We need the Lord’s day and its holy ministries aside from the direct spiritual blessings we receive at the time. We need it in order to be kept mindful of our relationships, in heaven and on earth. We need it to keep from becoming too much absorbed in the things of this world. It furnishes us equipment for the struggles of the week. We need patience, courage, vision, strength; these hours of communion with God, and contemplation of heavenly things, supply these much needed qualities. The light which the Lord’s day throws upon the great problems of life serves as a perpetual reminder of the true meaning of the other six days of the week, 8 and keeps us in preparation for the eternal Sabbath that awaits all the redeemed and purified children of God.
Pastors are often asked whether there are any rules by which the Christian may direct his general conduct on the Lord’s day. There are no specific regulations beyond those we have already given. For the body it is to be a day of rest and recuperation. For the soul it is to be a day of instruction in the truths of God’s Word, a day of worship, of holy meditation. Beyond this we have no specific directions. However, this is a safe general rule; the conduct of life on this day should not belie the profession we make with our lips. If one is truly spiritually minded, well instructed in the Word of God, living in fellowship with Christ, truly desirous of honoring God and of enjoying His blessings, it can be safely left to such a person’s conscience as to the specific manner in which that portion of the Lord’s day shall be spent which is not devoted to worship.
Those who are closely confined during the week, after having devoutly taken part in the services of God’s house, need have no scruples as to the propriety of taking a quiet walk in the country, thus to enjoy the beauties of God’s handiwork. With equal propriety a Christian may call on his friends or spend the time in reading useful books. If we have in our hearts the law of the indwelling Christ, the law of faith and the love begotten by faith; if we seek the rule of right living in God’s Word, we will not go far amiss in our observance of the Lord’s day, or any other day. One thing is certain, people so influenced will not make of the Lord’s day a day for idly gadding about, nor spend it in the mad chase after pleasure, nor make of it, if it can possibly be avoided, a day of toil. The tendency to make of the Lord’s day a mere holiday is not in keeping with the teaching or spirit of God’s holy Word.
It has always been observed that there is a close relationship between the manner of observing the Lord’s day and the state of the Christian Church. Where God’s holy day is sanctified; where it is ob served as a day of prayer and praise, where the object of men is to get a better knowledge of God through the study of His holy Word, and God is honored as the sovereign of men’s hearts, there the Church will be found to be in a flourishing condition. But where the Lord’s day becomes a Continental or Mexican holiday, a day of riotous pleasure, of fun and frivolity, there the Church loses its power. Indeed, it was observed by St. Augustine, almost fifteen hundred years ago, that when the Lord’s day is not kept as a Lord’s day it soon degenerates into a devil’s day. There is usually more wickedness perpetrated on this day than on any other one of the seven. This is accounted for in part by the fact that more people are at leisure then than at any other time, and when not controlled by the Spirit of God soon fall into evil ways.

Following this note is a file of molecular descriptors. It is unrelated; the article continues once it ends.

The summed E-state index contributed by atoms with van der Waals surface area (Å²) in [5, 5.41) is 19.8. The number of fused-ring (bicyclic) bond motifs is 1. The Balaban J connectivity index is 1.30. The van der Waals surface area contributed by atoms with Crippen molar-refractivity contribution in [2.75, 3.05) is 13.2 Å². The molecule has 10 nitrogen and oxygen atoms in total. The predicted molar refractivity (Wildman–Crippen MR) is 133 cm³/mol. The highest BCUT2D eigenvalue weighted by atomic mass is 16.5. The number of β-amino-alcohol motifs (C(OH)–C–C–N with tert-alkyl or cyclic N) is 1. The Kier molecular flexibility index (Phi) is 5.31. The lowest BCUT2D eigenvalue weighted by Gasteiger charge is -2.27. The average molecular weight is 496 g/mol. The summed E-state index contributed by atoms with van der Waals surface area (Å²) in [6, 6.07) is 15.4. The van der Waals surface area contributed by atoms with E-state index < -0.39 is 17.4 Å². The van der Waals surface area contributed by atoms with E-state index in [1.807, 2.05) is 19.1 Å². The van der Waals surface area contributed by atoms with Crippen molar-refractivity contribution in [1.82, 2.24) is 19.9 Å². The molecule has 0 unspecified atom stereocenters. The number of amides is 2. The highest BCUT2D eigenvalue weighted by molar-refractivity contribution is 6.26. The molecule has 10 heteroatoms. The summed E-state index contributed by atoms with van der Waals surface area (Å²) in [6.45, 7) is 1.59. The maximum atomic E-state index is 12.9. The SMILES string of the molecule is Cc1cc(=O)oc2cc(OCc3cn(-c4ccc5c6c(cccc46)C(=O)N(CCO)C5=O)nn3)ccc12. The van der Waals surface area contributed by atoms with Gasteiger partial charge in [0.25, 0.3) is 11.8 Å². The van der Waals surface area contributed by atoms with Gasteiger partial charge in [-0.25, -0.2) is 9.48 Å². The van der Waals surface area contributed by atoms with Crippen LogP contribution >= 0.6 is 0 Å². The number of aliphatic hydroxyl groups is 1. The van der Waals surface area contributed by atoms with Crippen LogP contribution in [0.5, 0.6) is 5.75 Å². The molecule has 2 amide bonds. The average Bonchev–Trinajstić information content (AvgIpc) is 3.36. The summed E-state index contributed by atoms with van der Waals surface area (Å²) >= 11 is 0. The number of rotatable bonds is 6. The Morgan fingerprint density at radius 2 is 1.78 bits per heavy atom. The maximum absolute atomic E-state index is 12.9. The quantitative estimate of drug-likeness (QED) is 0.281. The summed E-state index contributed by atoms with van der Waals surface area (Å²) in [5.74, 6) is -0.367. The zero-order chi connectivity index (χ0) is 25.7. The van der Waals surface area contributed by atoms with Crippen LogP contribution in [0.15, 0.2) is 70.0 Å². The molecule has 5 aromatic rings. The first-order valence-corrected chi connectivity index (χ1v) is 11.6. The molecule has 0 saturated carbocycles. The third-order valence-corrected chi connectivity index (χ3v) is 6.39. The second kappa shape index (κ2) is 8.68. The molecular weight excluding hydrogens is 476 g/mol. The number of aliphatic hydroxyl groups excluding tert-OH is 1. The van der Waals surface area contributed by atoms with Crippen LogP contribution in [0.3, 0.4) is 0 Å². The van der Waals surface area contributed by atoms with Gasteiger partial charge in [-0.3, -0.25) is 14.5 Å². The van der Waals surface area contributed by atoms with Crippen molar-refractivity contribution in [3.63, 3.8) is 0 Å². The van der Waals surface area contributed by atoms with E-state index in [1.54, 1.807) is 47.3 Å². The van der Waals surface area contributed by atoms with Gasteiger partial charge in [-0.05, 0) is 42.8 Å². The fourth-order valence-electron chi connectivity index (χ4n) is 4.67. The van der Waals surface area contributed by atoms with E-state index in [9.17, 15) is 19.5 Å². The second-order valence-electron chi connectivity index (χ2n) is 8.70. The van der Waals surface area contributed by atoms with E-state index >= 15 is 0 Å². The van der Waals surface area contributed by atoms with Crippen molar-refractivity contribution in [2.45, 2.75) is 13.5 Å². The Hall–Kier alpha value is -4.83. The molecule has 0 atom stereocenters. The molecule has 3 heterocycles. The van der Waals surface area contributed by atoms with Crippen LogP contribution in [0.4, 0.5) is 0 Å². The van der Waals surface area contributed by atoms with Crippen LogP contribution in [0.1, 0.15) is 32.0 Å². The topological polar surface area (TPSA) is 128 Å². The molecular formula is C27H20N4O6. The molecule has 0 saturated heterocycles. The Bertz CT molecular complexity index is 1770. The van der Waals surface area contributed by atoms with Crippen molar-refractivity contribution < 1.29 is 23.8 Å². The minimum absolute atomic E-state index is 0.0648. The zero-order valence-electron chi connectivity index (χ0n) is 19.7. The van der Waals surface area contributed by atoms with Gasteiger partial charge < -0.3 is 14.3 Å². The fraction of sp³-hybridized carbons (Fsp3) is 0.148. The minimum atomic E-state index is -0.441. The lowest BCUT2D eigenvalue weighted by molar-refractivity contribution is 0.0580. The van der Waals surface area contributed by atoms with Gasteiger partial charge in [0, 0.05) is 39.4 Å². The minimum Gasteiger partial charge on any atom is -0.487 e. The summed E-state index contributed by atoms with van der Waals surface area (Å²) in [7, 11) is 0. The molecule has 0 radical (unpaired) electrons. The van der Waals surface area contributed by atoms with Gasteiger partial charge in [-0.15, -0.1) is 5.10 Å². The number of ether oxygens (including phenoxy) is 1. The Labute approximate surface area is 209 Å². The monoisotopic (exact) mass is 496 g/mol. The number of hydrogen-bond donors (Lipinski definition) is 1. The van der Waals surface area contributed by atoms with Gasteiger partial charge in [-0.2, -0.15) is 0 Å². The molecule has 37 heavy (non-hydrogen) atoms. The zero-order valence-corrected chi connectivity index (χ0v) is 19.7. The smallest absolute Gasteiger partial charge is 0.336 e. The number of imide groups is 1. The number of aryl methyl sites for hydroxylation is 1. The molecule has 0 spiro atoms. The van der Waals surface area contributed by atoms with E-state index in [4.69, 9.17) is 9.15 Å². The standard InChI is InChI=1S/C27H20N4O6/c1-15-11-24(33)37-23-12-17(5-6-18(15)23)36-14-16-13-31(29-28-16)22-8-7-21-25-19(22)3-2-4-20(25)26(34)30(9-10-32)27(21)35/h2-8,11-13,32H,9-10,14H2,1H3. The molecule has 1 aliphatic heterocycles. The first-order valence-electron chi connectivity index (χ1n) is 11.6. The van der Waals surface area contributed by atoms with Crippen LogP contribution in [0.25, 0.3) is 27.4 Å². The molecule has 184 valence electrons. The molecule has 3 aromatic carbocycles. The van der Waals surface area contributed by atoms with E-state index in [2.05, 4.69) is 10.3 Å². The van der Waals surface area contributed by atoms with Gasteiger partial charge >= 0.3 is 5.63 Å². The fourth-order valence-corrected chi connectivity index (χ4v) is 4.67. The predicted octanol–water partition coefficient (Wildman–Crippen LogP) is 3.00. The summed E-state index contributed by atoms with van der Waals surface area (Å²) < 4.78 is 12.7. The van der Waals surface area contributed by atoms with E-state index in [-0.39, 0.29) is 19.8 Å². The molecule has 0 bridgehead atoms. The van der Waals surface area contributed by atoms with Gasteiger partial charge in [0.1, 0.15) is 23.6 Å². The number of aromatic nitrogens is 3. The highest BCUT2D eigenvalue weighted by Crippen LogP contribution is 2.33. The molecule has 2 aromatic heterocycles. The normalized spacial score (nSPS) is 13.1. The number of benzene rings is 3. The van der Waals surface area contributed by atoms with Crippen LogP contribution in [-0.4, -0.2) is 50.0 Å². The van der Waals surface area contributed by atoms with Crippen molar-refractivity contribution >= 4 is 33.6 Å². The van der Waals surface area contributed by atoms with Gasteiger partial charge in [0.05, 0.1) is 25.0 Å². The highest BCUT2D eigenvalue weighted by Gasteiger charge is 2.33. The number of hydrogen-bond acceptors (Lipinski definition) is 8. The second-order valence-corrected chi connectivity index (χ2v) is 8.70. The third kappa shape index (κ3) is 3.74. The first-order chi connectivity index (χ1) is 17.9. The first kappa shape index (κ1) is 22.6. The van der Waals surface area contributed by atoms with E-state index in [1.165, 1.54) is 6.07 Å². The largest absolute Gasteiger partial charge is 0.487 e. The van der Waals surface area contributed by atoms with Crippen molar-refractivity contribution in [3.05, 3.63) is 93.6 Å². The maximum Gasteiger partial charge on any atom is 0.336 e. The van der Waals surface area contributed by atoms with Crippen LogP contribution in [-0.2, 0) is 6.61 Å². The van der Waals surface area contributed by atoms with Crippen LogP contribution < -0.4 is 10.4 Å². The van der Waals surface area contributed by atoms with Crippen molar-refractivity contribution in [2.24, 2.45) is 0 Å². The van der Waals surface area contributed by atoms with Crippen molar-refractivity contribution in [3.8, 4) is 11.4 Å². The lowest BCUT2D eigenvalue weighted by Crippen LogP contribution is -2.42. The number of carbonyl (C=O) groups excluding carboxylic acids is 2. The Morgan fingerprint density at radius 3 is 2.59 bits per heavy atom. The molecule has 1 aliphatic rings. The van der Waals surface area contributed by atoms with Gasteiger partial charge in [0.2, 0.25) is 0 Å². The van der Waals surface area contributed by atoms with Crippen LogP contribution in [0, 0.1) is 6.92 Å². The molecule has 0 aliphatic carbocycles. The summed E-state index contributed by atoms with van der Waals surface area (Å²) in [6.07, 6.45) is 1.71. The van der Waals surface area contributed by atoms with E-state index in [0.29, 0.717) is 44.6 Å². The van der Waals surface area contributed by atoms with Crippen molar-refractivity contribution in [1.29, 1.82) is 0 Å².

Parents, where and how do you spend the Lord’s day? Are you, by word and example, showing how the Lord’s day should be kept? Are you making it a day of brightness, one of the brightest of all the week? Are you leading the way to the house of God and to the family altar? Are you making it a day which sheds its benediction over all the other days of the week?
Parents, tell me where your boys and girls are on Sunday, and what they are doing, and we will be able to tell you with much accuracy the kind of characters they are cultivating, and the kind of men and women they will likely come to be. Those who have no reverence for the Lord’s day, no love for the services of God’s house, have no reverence for God Himself, no respect for His laws. And it is not difficult to tell to what end they will come, unless a change is made; for such people will have little regard for any human institutions or laws further than they can be made to serve their own selfish interests.
Human institutions have come and gone. The forms of even not a few Divine ordinances have changed. This is true, as to some of its non-essentials, of the day of rest and worship. But as to its essence and fundamental purpose the Sabbath has survived all changes. Men and nations with set purpose have sought to destroy it, but it has survived all onslaughts. It is not everywhere ob served as it should be, but everywhere this day of days, this day of rest and worship, this day which God gave us for the rehabilitation of tired bodies and tried souls, speaks forth its benediction to the children of men; pointing them to the skies, and keeping them mindful of the fact that there remaineth a rest for the people of God — an eternal Lord’s day of uninterrupted and unmediated fellow ship with the Lord of life and glory.
“Thine earthly Sabbaths, Lord, we love,
But there’s a nobler rest above;
To that our longing souls aspire,
With ardent love and strong desire.”
By God's grace, each week LutheranLibrary.org will present a new message on the basics of the Evangelical Christian Faith. Our guide is the Small Catechism, as expounded by Traditional Pastor Robert Golladay. May this series bless and inspire you.
- Author: “Golladay, Robert Emory”
- Title: “The Ten Commandments”
- Originally Published: 1915 by Lutheran Book Concern, Columbus, Ohio.
- Lutheran Library Edition: 2019
- Copyright: CC BY 4.0